Investigation into fitness of Busisiwe Mkhwebane to hold office to proceed
The investigation into the fitness of public protector Busisiwe Mkhwebane to hold office will continue as planned.
Mkhwebane had approached the Western Cape High Court to block the process but lost her bid to halt the inquiry.
She also lost a subsequent bid to get direct access to the Constitutional Court to appeal the matter.
An independent review panel, appointed by speaker Thandi Modise, found there was a prima facie case for parliament to remove Mkhwebane.
However, during a sitting on Wednesday of the section 194 committee inquiry of parliament to deal with the matter, EFF leader Julius Malema and NFP MP Shaik Emam questioned the implications of going ahead with the hearing.
“In line with the principle of fairness, is it correct for us to proceed with this process while the public protector has made an application to court trying to establish the constitutionality of this committee and the rules?
“I thought I must raise it from the beginning because if we are awaiting judgment, the matter has not been heard. Are we not going to be accused in the future of trying to influence the outcome of the court?” asked Malema.
Emam said he was concerned parliament was starting the inquiry while the matter was still pending in court.
“What happens if the public protector is successful in the matter she has before the court and we have gone through this entire process? Normally I would expect when there is a matter before court questioning the process we are following and whether we are entitled to, until the matter is heard and finalised my understanding is the matter should not proceed,” he said.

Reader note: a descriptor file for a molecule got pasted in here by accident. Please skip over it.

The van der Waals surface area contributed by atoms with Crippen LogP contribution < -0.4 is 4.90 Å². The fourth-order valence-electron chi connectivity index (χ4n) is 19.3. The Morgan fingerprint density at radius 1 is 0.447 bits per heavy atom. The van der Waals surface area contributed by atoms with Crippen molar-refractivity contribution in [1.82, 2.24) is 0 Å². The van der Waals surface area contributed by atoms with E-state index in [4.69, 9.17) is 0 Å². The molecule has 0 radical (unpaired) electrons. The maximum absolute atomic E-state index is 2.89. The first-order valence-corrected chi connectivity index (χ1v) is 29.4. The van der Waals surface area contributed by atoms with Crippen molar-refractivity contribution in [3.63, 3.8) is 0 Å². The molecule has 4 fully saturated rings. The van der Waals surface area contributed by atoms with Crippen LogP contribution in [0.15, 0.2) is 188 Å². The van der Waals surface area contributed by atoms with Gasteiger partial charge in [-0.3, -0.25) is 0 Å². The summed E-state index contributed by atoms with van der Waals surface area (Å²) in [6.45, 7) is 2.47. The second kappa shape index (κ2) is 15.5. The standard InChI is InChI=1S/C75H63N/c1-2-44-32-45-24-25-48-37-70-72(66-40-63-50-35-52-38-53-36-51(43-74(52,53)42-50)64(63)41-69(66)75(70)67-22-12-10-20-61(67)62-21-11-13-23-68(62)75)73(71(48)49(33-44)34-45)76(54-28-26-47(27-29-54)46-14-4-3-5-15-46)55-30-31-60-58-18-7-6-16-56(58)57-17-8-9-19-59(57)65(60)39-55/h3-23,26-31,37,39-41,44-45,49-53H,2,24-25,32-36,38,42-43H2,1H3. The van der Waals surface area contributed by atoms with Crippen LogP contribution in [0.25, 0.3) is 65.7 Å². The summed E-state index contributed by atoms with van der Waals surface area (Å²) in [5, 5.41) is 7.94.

ANC MP Mondli Gungubele defended the decision to continue with the hearing, saying there was an earlier court decision which supported the process to continue with the probe into Mkhwebane.
Parliamentary legal adviser Fatima Ebrahim agreed, saying the attempt to interdict the parliamentary process was unsuccessful.
“On the other end is the fact that the rules are drafted in a prescriptive manner. The rules make it mandatory for the speaker in the first instance, and the committee from this stage onwards, to follow the process. It says the committee must, not the committee may.
“There is no option but for the committee to continue. Of course there is the risk that when judgment is handed down, if the court finds the rules ought to be set aside in their entirety, it would mean the committee can't continue with the process,” said Ebrahim.
She said there was a chance the court could find certain rules of the committee should be amended, but as parliament they could not pre-empt such decisions.
The committee heard the final report on the matter will be finalised and handed to the National Assembly on Jan. 13, 2022.
Next week the committee is expected to sit to begin its work.